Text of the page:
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Review ARTICLE

Front. Microbiol., 02 August 2019 | https://doi.org/10.3389/fmicb.2019.01781

Recent Advances in the Vaccine Development Against Middle East Respiratory Syndrome-Coronavirus

  • 1Department of Microbiology, Faculty of Biotechnology and Biomolecular Sciences, Universiti Putra Malaysia, Serdang, Malaysia
  • 2Laboratory of Vaccines and Immunotherapeutics, Institute of Bioscience, Universiti Putra Malaysia, Serdang, Malaysia
  • 3Department of Pathology, Faculty of Medicine and Health Sciences, Universiti Putra Malaysia, Serdang, Malaysia
  • 4China ASEAN College of Marine Sciences, Xiamen University Malaysia, Sepang, Malaysia

Middle East respiratory syndrome (MERS) is a deadly viral respiratory disease caused by MERS-coronavirus (MERS-CoV) infection. To date, there is no specific treatment proven effective against this viral disease. In addition, no vaccine has been licensed to prevent MERS-CoV infection thus far. Therefore, our current review focuses on the most recent studies in search of an effective MERS vaccine. Overall, vaccine candidates against MERS-CoV are mainly based upon the viral spike (S) protein, due to its vital role in the viral infectivity, although several studies focused on other viral proteins such as the nucleocapsid (N) protein, envelope (E) protein, and non-structural protein 16 (NSP16) have also been reported. In general, the potential vaccine candidates can be classified into six types: viral vector-based vaccine, DNA vaccine, subunit vaccine, nanoparticle-based vaccine, inactivated-whole virus vaccine and live-attenuated vaccine, which are discussed in detail. Besides, the immune responses and potential antibody dependent enhancement of MERS-CoV infection are extensively reviewed. In addition, animal models used to study MERS-CoV and evaluate the vaccine candidates are discussed intensively.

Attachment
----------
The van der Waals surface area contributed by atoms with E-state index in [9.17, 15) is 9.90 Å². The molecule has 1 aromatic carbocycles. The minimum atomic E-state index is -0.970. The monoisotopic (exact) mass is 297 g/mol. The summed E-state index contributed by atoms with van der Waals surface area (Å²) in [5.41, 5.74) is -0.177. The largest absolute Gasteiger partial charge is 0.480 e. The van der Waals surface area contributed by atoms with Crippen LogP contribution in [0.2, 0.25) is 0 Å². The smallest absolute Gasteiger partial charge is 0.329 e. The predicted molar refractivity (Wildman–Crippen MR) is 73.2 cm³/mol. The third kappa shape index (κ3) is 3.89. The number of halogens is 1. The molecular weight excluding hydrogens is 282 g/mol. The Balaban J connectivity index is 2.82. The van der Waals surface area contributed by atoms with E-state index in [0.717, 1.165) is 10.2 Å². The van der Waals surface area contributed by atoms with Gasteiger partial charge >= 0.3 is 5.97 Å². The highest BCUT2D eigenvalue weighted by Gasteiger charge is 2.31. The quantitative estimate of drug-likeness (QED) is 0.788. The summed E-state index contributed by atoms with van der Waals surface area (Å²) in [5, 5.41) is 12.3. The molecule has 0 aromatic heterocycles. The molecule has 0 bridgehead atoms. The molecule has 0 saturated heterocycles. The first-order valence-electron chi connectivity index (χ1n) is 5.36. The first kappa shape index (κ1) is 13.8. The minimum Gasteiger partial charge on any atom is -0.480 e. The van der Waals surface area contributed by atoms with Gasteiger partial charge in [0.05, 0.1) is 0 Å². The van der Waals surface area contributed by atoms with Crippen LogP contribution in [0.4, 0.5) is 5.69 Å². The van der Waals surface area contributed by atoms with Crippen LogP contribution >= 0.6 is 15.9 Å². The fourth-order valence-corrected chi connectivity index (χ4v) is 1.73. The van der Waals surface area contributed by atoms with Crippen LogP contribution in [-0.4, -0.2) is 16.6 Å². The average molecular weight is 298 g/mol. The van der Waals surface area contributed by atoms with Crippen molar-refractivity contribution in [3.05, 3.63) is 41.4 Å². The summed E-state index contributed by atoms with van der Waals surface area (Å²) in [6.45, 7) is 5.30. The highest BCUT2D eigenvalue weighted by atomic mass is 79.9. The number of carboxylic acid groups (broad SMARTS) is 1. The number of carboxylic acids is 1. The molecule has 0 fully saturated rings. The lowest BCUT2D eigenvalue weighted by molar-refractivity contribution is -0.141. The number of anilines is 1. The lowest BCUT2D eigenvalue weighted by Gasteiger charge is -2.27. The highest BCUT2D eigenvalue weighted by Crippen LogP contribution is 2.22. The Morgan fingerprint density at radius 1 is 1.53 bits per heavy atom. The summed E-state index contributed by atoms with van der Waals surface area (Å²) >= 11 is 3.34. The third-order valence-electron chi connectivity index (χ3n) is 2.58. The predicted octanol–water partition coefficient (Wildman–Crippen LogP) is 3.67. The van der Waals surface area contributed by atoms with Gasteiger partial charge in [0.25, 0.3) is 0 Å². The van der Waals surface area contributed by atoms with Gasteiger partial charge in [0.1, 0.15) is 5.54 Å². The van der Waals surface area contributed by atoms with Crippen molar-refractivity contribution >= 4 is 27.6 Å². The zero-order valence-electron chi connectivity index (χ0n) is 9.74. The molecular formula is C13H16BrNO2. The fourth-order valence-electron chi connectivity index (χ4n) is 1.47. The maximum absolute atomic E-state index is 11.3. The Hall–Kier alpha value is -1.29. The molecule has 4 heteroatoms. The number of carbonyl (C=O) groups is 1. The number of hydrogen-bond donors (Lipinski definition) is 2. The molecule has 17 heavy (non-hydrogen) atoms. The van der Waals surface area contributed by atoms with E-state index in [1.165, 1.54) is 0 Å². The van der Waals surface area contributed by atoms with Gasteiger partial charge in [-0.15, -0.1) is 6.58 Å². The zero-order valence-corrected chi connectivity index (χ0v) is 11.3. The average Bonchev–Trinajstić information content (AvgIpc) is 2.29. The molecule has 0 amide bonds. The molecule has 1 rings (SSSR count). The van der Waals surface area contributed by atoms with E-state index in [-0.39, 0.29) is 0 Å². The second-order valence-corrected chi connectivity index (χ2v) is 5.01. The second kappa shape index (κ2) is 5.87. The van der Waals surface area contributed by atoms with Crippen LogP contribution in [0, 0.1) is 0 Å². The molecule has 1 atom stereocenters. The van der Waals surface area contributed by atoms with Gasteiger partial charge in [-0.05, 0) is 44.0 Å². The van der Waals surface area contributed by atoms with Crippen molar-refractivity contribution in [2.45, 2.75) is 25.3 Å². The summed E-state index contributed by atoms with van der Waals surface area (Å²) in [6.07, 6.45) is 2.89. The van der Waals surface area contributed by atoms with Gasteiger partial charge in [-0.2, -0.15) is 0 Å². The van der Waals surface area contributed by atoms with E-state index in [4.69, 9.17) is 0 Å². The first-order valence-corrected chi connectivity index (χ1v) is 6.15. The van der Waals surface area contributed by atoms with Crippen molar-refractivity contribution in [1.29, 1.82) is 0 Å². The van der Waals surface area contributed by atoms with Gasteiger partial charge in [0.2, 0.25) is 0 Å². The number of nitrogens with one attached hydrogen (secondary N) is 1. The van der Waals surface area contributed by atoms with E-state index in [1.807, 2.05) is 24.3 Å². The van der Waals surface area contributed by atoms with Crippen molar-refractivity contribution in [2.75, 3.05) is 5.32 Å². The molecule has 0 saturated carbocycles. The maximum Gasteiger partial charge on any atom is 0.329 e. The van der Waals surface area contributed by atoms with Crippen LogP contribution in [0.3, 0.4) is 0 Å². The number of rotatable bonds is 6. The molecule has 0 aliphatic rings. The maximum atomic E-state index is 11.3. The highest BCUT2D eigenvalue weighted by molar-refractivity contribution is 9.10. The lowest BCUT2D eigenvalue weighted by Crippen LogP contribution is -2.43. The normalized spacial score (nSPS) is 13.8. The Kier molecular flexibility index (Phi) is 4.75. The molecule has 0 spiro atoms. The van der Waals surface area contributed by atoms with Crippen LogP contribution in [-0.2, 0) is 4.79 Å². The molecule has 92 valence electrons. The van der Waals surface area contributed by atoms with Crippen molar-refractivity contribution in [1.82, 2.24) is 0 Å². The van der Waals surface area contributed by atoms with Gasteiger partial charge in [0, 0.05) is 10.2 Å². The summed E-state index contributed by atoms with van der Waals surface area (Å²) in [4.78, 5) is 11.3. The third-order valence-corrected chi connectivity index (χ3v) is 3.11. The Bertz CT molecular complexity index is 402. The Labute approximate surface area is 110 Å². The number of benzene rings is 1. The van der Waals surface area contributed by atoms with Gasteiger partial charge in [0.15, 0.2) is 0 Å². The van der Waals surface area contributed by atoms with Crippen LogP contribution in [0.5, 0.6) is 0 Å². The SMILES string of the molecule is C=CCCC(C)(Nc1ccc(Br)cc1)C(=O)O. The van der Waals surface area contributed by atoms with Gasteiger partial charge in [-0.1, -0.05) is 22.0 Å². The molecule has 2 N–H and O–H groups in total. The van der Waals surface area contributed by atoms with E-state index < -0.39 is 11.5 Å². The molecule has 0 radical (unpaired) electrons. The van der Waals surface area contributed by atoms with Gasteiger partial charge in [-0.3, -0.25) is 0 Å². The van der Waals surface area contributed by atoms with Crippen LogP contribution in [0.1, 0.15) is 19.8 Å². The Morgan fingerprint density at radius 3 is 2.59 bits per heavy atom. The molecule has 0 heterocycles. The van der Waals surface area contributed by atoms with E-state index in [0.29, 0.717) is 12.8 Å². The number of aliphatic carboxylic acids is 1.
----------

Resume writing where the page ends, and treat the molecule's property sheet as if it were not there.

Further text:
Introduction

Camel flu, or more commonly known as the Middle East respiratory syndrome (MERS), is a respiratory disease caused by MERS-coronavirus (MERS-CoV). MERS-CoV was first identified in Saudi Arabia in 2012 (Zaki et al., 2012). As of February 2019, 27 countries worldwide have reported cases of MERS-CoV infection, with 2,374 reported viral infection and 823 associated deaths, which corresponds to ∼35% fatality in identified cases (World Health Organization [WHO], 2019b), although the actual fatality rate of the viral infection is most likely below 35% due to some unidentified, mild, or asymptomatic cases. Majority of these cases occurred in Saudi Arabia, amounting to 1,983 of reported cases, with 745 associated deaths or ∼37.5% fatality (World Health Organization [WHO], 2019a).